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Pushing for a dance endorsement in Colorado

Lauren Elster dances at rehearsal for the UCA's Spring Dance Concert. Currently in Colorado there is no endorsement for teaching dance in public schools.
Lauren Elster dances at rehearsal for the UCA’s Spring Dance Concert. Currently in Colorado there is no endorsement for teaching dance in public schools.

For Jane Slusarski-Harris, director of dance at CSU, dance is just as important as any other academic discipline and should be offered as a distinct course in public school curriculum.

Right now, without an endorsement for dance in Colorado, that is not possible.


“If you have a teacher licensure or teaching license in art education, you can go and teach art,” Slusarski-Harris said. “There’s no such thing in dance.”

Slusarski-Harris said Colorado does have dance standards in place, just like every other discipline taught in the public school system, “but there’s no one in the state of Colorado that can get a teaching license in dance because there’s no endorsement in dance.”

That is something Slusarski-Harris and a committee, consisting of educators from the University of Northern Colorado, the University of Colorado and the Denver public school system, hope to change.

“What we’re trying to do is make sure that all children and teenagers have that opportunity to study dance in the schools or have some access to it, some exposure to it,” Slusarski-Harris said.

In the past, any exposure to dance that students received in the public school system has mostly come in physical education classes, Slusarski-Harris said. She estimates that it was in the mid-1980s that dance moved out of physical education and into the performing fine arts, perhaps because dance teachers were tired of being considered “physical educators,” she said.

“Yes, they’re physically educating their students but there are also other components to it; there’s the artistic creative component to it (and) expressive component,” Slusarski-Harris said.

While dance majors in Colorado may not have a path in place to teach dance in the public school system, many have become — and will become — dance teachers in private studios, Slusarski-Harris said.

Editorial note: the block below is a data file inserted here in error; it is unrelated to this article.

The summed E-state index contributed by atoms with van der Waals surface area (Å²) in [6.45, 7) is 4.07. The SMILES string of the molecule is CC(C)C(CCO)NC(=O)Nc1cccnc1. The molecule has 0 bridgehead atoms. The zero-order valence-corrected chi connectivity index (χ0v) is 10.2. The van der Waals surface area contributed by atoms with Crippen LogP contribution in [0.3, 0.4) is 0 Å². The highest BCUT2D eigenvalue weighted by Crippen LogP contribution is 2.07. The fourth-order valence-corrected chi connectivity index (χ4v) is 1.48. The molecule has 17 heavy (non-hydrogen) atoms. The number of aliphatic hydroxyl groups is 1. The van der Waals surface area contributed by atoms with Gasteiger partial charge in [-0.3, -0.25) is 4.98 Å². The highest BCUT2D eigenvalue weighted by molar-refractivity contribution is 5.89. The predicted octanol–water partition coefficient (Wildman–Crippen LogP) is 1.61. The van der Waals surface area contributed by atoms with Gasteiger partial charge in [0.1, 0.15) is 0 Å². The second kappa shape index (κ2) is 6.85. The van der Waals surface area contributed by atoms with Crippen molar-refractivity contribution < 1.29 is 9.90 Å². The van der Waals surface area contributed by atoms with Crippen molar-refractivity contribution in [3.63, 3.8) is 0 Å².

The goal of the committee is to convince the state board of education that dance should be a part of the curriculum for grades K-12, and dance education degrees should be available to college students who wish to one day teach in the public school system.

Bailey Ostdiek, a junior dance major at CSU, has been part of the efforts to gather information to present to the state Board of Education. She surveyed 25 dance majors and one non-dance major asking if the students planned on teaching dance after graduation. Each of them indicated that they did. Next she asked if these same students would be interested in adding a degree in dance education if they were given the option. All but one of the dance majors said yes.


Ostdiek said the survey is ongoing, as she hopes to survey more students.

“Obviously (adding a dance education degree at CSU) is not going to affect me because I’ll be graduating next year, but I really would like the option to maybe come back because teaching is a huge part of a dancer’s life,” Ostdiek said.

In July, the committee will have a chance to plead their case in front of the board with a PowerPoint presentation, said Judi Hofmeister, director of the performing arts department at Douglas County High School and one of the members who helped re-write the dance standards for Colorado in 2009. Hofmeister said there is not a clear indication for when the final decision will be made.

“We have no idea after July, after that meeting, just how long it will take for them to say ‘yay’ or ‘nay,’ ” she said.

But Slusarski-Harris said she is hopeful that a decision will be made by August. If the dance endorsement is granted, more work will need to be done in order to develop programs that enable college students to get a teaching license in dance, Slusarski-Harris said. She estimates that it would take about a year to develop the programs, and that CSU is ahead of the game with the three different pedagogy programs already in place at the university.

“I’m very positive about it, and I just think that it takes time for these things to happen,” Slusarski-Harris said. “What we’re trying to do is just make sure that, you know, whoever graduates from CSU with a dance degree, a B.A. in dance, knows what they’re doing… so they do a good job and perpetuate best practices in teaching all populations and in respecting the discipline and the art form.”

Collegian Writer Katie O’Keefe can be reached at

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